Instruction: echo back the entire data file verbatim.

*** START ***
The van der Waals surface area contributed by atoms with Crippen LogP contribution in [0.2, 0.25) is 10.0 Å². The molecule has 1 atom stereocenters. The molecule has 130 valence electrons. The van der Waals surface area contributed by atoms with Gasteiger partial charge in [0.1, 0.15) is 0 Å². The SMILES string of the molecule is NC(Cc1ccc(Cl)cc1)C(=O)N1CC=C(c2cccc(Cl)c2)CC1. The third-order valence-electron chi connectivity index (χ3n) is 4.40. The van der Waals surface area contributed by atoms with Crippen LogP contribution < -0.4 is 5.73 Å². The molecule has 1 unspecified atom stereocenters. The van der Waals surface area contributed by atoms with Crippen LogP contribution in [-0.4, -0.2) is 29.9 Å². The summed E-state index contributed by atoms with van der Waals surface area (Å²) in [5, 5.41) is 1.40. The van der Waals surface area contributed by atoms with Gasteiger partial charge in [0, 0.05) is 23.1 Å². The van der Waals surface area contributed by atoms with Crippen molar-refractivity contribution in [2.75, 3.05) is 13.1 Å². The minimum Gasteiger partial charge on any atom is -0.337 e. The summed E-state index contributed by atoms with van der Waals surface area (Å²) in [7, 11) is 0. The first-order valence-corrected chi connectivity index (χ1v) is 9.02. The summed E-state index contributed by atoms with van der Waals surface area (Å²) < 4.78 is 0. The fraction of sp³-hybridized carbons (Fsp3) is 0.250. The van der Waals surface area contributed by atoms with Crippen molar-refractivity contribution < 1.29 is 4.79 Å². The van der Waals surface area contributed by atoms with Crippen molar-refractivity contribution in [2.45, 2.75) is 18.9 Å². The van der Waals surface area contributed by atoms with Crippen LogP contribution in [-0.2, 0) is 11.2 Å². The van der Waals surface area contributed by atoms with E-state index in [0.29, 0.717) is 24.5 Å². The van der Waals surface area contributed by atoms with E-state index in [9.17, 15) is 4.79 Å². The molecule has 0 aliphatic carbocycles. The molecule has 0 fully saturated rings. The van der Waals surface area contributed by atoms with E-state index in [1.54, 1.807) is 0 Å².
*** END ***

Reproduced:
The van der Waals surface area contributed by atoms with Crippen LogP contribution in [0.2, 0.25) is 10.0 Å². The molecule has 1 atom stereocenters. The molecule has 130 valence electrons. The van der Waals surface area contributed by atoms with Gasteiger partial charge in [0.1, 0.15) is 0 Å². The SMILES string of the molecule is NC(Cc1ccc(Cl)cc1)C(=O)N1CC=C(c2cccc(Cl)c2)CC1. The third-order valence-electron chi connectivity index (χ3n) is 4.40. The van der Waals surface area contributed by atoms with Crippen LogP contribution < -0.4 is 5.73 Å². The molecule has 1 unspecified atom stereocenters. The van der Waals surface area contributed by atoms with Crippen LogP contribution in [-0.4, -0.2) is 29.9 Å². The summed E-state index contributed by atoms with van der Waals surface area (Å²) in [5, 5.41) is 1.40. The van der Waals surface area contributed by atoms with Gasteiger partial charge in [0, 0.05) is 23.1 Å². The van der Waals surface area contributed by atoms with Crippen molar-refractivity contribution in [2.75, 3.05) is 13.1 Å². The minimum Gasteiger partial charge on any atom is -0.337 e. The summed E-state index contributed by atoms with van der Waals surface area (Å²) in [7, 11) is 0. The first-order valence-corrected chi connectivity index (χ1v) is 9.02. The summed E-state index contributed by atoms with van der Waals surface area (Å²) < 4.78 is 0. The fraction of sp³-hybridized carbons (Fsp3) is 0.250. The van der Waals surface area contributed by atoms with Crippen molar-refractivity contribution < 1.29 is 4.79 Å². The van der Waals surface area contributed by atoms with Crippen molar-refractivity contribution in [2.45, 2.75) is 18.9 Å². The van der Waals surface area contributed by atoms with Crippen LogP contribution in [-0.2, 0) is 11.2 Å². The van der Waals surface area contributed by atoms with E-state index in [0.29, 0.717) is 24.5 Å². The van der Waals surface area contributed by atoms with E-state index in [9.17, 15) is 4.79 Å². The molecule has 0 aliphatic carbocycles. The molecule has 0 fully saturated rings. The van der Waals surface area contributed by atoms with E-state index in [1.54, 1.807) is 0 Å².